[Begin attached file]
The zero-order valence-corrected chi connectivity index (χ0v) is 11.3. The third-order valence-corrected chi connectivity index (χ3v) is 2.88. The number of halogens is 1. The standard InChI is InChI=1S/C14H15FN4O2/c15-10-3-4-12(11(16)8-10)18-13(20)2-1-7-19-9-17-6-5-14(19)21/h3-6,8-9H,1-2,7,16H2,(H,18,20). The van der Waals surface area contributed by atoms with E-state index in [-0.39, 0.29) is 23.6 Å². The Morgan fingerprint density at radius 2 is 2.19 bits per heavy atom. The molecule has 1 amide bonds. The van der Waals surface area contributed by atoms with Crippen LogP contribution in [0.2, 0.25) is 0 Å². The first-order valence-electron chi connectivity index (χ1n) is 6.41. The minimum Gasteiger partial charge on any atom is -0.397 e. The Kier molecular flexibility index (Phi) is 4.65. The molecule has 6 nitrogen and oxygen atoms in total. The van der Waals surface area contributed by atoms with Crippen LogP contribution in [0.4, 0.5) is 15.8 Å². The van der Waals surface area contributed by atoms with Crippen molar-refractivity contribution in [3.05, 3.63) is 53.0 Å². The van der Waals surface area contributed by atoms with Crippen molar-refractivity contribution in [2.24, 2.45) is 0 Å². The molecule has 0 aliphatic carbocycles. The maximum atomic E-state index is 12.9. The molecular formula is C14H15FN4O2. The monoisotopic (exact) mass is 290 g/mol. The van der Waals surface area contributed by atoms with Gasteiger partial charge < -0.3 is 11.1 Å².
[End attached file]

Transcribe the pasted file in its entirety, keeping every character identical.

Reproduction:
The zero-order valence-corrected chi connectivity index (χ0v) is 11.3. The third-order valence-corrected chi connectivity index (χ3v) is 2.88. The number of halogens is 1. The standard InChI is InChI=1S/C14H15FN4O2/c15-10-3-4-12(11(16)8-10)18-13(20)2-1-7-19-9-17-6-5-14(19)21/h3-6,8-9H,1-2,7,16H2,(H,18,20). The van der Waals surface area contributed by atoms with E-state index in [-0.39, 0.29) is 23.6 Å². The Morgan fingerprint density at radius 2 is 2.19 bits per heavy atom. The molecule has 1 amide bonds. The van der Waals surface area contributed by atoms with Crippen LogP contribution in [0.2, 0.25) is 0 Å². The first-order valence-electron chi connectivity index (χ1n) is 6.41. The minimum Gasteiger partial charge on any atom is -0.397 e. The Kier molecular flexibility index (Phi) is 4.65. The molecule has 6 nitrogen and oxygen atoms in total. The van der Waals surface area contributed by atoms with Crippen LogP contribution in [0.4, 0.5) is 15.8 Å². The van der Waals surface area contributed by atoms with Crippen molar-refractivity contribution in [3.05, 3.63) is 53.0 Å². The van der Waals surface area contributed by atoms with Crippen molar-refractivity contribution in [2.24, 2.45) is 0 Å². The molecule has 0 aliphatic carbocycles. The maximum atomic E-state index is 12.9. The molecular formula is C14H15FN4O2. The monoisotopic (exact) mass is 290 g/mol. The van der Waals surface area contributed by atoms with Gasteiger partial charge < -0.3 is 11.1 Å².